Heaven and Hell
A History of the Afterlife
A New York Times bestselling historian of early Christianity takes on two of the most gripping questions of human existence: where did the ideas of heaven and hell come from and why do they endure?
What happens when we die? A recent Pew Research poll showed that 72% of Americans believe in a literal heaven and 58% believe in a literal hell. Most people who hold these beliefs are Christian and assume they are the age-old teachings of the Bible. But eternal rewards and punishments are found nowhere in the Old Testament and are not what Jesus or his disciples taught.
So where did these ideas come from?
In this “eloquent understanding of how death is viewed through many spiritual traditions” (Publishers Weekly, starred review), Bart Ehrman recounts the long history of the afterlife, ranging from The Epic of Gilgamesh up to the writings of Augustine, focusing especially on the teachings of Jesus and his early followers. He discusses ancient guided tours of heaven and hell, in which a living person observes the sublime blessings of heaven for those who are saved and the horrifying torments of hell for those who are damned. Some of these accounts take the form of near death experiences, the oldest on record, with intriguing similarities to those reported today.
One of Ehrman’s startling conclusions is that there never was a single Greek, Jewish, or Christian understanding of the afterlife, but numerous competing views. Moreover, these views did not come from nowhere; they were intimately connected with the social, cultural, and historical worlds out of which they emerged. Only later, in the early Christian centuries, did they develop into notions of eternal bliss or damnation widely accepted today.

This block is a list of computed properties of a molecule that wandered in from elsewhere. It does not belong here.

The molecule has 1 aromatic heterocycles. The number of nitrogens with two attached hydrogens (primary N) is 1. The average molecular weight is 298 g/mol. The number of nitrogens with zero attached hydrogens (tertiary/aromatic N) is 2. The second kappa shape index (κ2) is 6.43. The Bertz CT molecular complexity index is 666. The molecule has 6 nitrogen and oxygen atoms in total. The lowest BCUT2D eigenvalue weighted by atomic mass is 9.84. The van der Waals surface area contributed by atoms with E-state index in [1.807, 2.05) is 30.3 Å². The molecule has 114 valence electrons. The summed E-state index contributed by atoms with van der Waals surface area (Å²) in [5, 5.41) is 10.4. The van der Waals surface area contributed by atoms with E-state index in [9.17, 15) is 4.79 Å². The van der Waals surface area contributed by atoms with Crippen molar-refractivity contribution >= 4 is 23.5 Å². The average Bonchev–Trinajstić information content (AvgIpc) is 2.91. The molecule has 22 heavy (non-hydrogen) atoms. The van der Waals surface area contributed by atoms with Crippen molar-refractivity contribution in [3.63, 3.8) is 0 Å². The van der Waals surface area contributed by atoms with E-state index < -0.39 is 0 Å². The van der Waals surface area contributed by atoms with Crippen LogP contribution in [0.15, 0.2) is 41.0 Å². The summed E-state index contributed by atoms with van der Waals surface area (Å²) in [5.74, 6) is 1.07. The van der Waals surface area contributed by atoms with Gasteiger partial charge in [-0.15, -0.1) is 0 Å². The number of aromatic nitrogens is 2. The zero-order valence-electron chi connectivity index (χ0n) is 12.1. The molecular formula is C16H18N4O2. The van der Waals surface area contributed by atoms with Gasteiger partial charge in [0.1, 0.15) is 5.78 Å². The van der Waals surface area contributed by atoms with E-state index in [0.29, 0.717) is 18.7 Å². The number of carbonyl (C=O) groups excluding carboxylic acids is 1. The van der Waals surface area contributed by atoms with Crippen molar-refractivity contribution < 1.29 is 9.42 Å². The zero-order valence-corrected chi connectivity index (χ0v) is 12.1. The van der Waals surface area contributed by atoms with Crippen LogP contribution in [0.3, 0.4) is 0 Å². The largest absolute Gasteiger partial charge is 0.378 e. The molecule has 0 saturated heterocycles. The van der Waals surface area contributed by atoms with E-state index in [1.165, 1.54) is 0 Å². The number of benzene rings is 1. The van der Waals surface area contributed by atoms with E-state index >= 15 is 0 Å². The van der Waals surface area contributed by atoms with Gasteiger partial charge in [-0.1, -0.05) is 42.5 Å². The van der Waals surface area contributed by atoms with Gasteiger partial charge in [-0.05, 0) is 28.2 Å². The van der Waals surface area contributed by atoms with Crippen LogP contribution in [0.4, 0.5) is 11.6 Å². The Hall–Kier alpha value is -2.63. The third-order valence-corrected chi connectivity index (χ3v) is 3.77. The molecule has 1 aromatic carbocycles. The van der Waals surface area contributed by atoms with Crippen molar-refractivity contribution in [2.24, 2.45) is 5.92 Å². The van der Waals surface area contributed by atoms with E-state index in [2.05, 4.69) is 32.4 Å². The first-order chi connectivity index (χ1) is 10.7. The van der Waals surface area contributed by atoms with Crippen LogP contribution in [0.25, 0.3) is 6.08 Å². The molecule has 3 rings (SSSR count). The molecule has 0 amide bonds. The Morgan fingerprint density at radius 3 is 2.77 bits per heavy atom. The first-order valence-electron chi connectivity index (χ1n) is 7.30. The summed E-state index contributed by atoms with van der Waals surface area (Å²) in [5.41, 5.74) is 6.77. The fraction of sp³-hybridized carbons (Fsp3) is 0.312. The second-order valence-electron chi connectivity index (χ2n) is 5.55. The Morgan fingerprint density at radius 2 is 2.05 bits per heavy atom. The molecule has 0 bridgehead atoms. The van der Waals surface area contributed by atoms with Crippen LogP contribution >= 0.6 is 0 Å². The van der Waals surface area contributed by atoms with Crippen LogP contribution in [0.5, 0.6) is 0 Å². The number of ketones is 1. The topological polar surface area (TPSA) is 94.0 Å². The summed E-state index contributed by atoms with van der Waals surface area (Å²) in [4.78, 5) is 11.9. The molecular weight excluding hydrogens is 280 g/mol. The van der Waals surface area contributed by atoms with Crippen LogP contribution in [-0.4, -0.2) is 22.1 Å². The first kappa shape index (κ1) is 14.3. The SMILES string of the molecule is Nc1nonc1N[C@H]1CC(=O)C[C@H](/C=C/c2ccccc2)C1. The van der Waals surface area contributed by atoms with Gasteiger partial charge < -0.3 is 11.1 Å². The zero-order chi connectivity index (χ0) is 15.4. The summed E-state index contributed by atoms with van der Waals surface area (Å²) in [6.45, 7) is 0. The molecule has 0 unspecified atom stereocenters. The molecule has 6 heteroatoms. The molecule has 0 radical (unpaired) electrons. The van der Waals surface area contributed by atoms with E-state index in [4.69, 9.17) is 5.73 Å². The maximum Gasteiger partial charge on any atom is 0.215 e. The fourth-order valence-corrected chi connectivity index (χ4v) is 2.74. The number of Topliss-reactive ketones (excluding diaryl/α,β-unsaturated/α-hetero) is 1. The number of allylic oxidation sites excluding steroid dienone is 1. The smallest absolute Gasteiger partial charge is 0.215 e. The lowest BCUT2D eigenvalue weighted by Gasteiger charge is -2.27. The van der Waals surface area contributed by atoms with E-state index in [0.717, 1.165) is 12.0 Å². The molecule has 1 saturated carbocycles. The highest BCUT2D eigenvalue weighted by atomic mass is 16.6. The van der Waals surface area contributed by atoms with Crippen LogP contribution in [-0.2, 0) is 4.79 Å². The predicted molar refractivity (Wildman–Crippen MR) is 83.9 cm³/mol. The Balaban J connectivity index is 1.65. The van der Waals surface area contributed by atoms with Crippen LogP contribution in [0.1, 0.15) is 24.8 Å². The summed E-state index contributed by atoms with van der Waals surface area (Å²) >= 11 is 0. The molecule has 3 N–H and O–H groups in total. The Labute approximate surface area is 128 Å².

In this “elegant history” (The New Yorker), Ehrman helps us reflect on where our ideas of the afterlife come from. With his “richly layered-narrative” (The Boston Globe) he assures us that even if there may be something to hope for when we die, there certainly is nothing to fear.
In this enlightening survey of human understanding of the afterlife, Ehrman (How Jesus Became God), professor of religious studies at UNC Chapel Hill, offers a persuasive analysis of how the current evangelical Christian understanding of eternal life and eternal damnation developed as well as a well-reasoned critique of that perspective. Ehrman begins with the Epic of Gilgamesh (written around 2100 BCE), continues through the ancient Greeks, and covers canonical and extracanonical Hebrew and Christian texts as he details humanity's long-standing preoccupation with death and the fear of what follows. He documents wide-ranging theories: Homer's vision of a bleak, dreary existence in Hades; Virgil's belief in hellish torments and heavenly glories; Plato's position on the soul's immortality; the ancient Israelites' view that death is the end, but not to be feared; and later Jewish belief in resurrection and a Day of Judgment. Calling into question many evangelical notions of damnation, Ehrman posits that neither Jesus, the apostle Paul, nor the author of Revelation believed in hell. Rather, the punishment for sin was annihilation, while the righteous received everlasting life. Ehrman's eloquent understanding of how death is viewed through many spiritual traditions is scintillating, fresh, and will appeal to scholars and lay readers alike.
Bart takes us on a journey that summarizes very coherently, a lot of scholarly work that covers 6000 years or so of religious developments. While the book focuses on early Christian beliefs it does start with the origins of Israelite religion and Judaism.
For more in depth study on these topics covered here, Bart references the source materials.